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Myanmar

Photo by Christian Junker, Flickr/cc.

Approximately 43% of Myanmar territory is covered by forests. But between 2010 and 2015, about 8.6% of the country’s tree cover were lost, according to the United Nations Food and Agriculture Organisation (FAO). In 2015, the FLEGT inception workshop took place and Myanmar’s FLEGT process began. But today the continuation of the informal preparatory phase is uncertain.

VPA update:

In the last update, continuation of the informal VPA preparatory phase was uncertain, as the UK’s Department for International Development (DFID) had halted funding in response to the crisis in Rakhine State. Since then, the UN Food and Agriculture Organisation’s (FAO) EU FLEGT Programme has provided interim funding. Progress toward beginning VPA negotiations in Myanmar remains quite slow, although Myanmar’s stakeholders remain committed to FLEGT.   

FAO-EU FLEGT Programme support currently takes the form of conducting routine meetings of the national and state/regional Multi-stakeholder Working Groups (MSG) and funding the FLEGT Secretariat that organises these meetings. The MSG has defined an annual workplan focused on the achievement of milestones previously identified with DFID support, as part of a preparatory phase that may confirm whether Myanmar could engage in formal VPA negotiations with the EU. The first milestone they hope to begin work on is the development of a timber legality definition, but long-term funding support should be committed before concrete planning and dialogue begins. 

The work to define chain of custody (CoC) of timber, carried out previously with DFID support, might constitute a first substantive step towards a timber legality definition. A “dossier” outlining the CoC process in detail had previously been developed, giving sample documents required at each of the 30 steps to facilitate verification of legal compliance by independent bodies and monitoring by CSOs. Training for those who would be responsible for implementation and verification was the necessary next step. In this regard, Nature Economy and People Connected (NEPcon) will begin conducting an assessment of the CoC Dossier in July 2019, with funding from the European Timber Trade Federation. FAO training on the CoC Dossier is planned after that, depending on the results of the assessment.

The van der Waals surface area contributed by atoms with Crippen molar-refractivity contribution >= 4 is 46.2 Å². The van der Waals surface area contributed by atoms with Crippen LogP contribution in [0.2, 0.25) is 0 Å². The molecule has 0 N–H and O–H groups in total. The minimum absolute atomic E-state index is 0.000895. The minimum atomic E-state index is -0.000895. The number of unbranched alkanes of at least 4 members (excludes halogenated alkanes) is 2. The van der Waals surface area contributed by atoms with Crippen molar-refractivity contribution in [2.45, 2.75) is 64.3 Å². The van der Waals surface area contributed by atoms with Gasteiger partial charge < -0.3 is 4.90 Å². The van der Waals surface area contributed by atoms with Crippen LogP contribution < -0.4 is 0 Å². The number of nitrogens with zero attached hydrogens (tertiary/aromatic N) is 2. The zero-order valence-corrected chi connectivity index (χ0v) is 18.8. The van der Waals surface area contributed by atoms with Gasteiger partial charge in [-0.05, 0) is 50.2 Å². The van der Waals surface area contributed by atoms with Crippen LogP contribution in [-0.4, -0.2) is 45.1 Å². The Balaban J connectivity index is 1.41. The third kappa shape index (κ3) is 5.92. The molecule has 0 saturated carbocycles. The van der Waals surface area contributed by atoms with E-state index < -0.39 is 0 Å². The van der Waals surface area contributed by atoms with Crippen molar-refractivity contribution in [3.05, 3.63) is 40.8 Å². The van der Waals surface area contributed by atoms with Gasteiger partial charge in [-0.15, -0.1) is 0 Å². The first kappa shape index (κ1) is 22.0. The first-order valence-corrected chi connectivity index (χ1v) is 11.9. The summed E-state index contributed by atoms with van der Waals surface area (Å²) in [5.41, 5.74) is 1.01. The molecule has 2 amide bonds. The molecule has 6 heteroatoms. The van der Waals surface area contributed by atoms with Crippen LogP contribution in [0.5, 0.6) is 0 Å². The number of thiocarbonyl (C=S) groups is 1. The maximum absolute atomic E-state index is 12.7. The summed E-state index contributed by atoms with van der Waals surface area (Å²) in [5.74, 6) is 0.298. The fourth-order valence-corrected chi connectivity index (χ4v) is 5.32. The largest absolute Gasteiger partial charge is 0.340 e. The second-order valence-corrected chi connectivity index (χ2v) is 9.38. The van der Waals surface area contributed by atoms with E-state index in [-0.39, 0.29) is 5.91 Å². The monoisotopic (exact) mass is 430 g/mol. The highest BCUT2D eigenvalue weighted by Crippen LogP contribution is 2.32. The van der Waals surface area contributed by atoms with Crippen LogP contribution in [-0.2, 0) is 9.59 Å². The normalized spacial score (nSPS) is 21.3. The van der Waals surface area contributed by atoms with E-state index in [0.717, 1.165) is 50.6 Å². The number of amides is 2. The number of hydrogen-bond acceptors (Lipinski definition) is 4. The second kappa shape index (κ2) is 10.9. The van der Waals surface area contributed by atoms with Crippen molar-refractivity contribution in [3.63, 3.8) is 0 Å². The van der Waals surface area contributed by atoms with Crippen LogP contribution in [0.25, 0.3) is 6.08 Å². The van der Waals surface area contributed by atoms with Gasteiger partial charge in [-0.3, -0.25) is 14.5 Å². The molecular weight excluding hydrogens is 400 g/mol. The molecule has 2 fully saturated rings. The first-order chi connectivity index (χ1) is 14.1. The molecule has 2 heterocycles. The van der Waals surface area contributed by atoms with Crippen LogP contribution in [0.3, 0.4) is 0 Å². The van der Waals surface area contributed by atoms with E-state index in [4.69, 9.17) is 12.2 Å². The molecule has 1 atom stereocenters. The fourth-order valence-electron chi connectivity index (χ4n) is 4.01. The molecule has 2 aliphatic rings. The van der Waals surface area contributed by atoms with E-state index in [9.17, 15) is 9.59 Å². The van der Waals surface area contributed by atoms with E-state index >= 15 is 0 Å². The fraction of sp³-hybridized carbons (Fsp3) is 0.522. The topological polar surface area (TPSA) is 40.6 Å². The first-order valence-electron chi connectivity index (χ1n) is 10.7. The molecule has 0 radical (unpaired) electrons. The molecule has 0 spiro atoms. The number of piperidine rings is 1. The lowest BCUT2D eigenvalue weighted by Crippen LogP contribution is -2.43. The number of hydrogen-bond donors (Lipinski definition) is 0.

Clarification of land tenure remains necessary. The law on Virgin, Vacant and Fallow Land (VVFL) considers ungazetted land ‘vacant’ and had been amended in a way that likely weakens the position of traditional occupants. It is unclear how the Forest Law passed in 2018, giving communities stronger rights to forest lands, interacts with broader land tenure issues. However, the implementing rules of the new Forest Law are a significant issue in Myanmar, and this is one area where it is hoped that the MSG could push reform and contribute to improved governance. This could be done by enabling national MSG members to provide inputs during the consultation process on implementing rules. The FAO-EU FLEGT Programme and a number of other international organisations and development partners have provided funding to conduct public consultations on the revised Forest Rules. This consultation process, organised by the Forestry Department, conducted meetings in each of Myanmar’s 15 states/regions. Ideally, the input received from local stakeholders will be reflected in the final version. 

Future FAO support to FLEGT work in Myanmar will depend on the development of a national FLEGT Roadmap, which will inform the allocation of grants or a possible national call for proposals to be issued during the second half of 2019. Meanwhile, the FAO is funding parallel FLEGT projects that provide useful inputs for the multi-stakeholder dialogue, such as awareness-raising on FLEGT and piloting of a legal timber harvest in community forests (see here and here for more).  

The future of the VPA process in Myanmar is uncertain, and official VPA negotiations remain a distant possibility. The FAO has committed funds through the end of 2019 and could potentially fund FLEGT work in Myanmar until the end of 2021. This does not yet amount to a long-term solution.  

Discouraged by past experiences, some view the attempt to reform the illegal timber trade through FLEGT with scepticism. A former CSO representative pointed out that EIA’s recent report demonstrates continued corruption in Myanmar’s timber trade. It was feared that CSOs would be prevented by the government from monitoring and verifying the CoC. There was also concern that although the FLEGT Secretariat looked viable, its effectiveness would depend on more accurate representation by the Myanmar Timber Enterprise, the state timber monopoly, “and there is little chance of that.”  

Last updated in July 2019.

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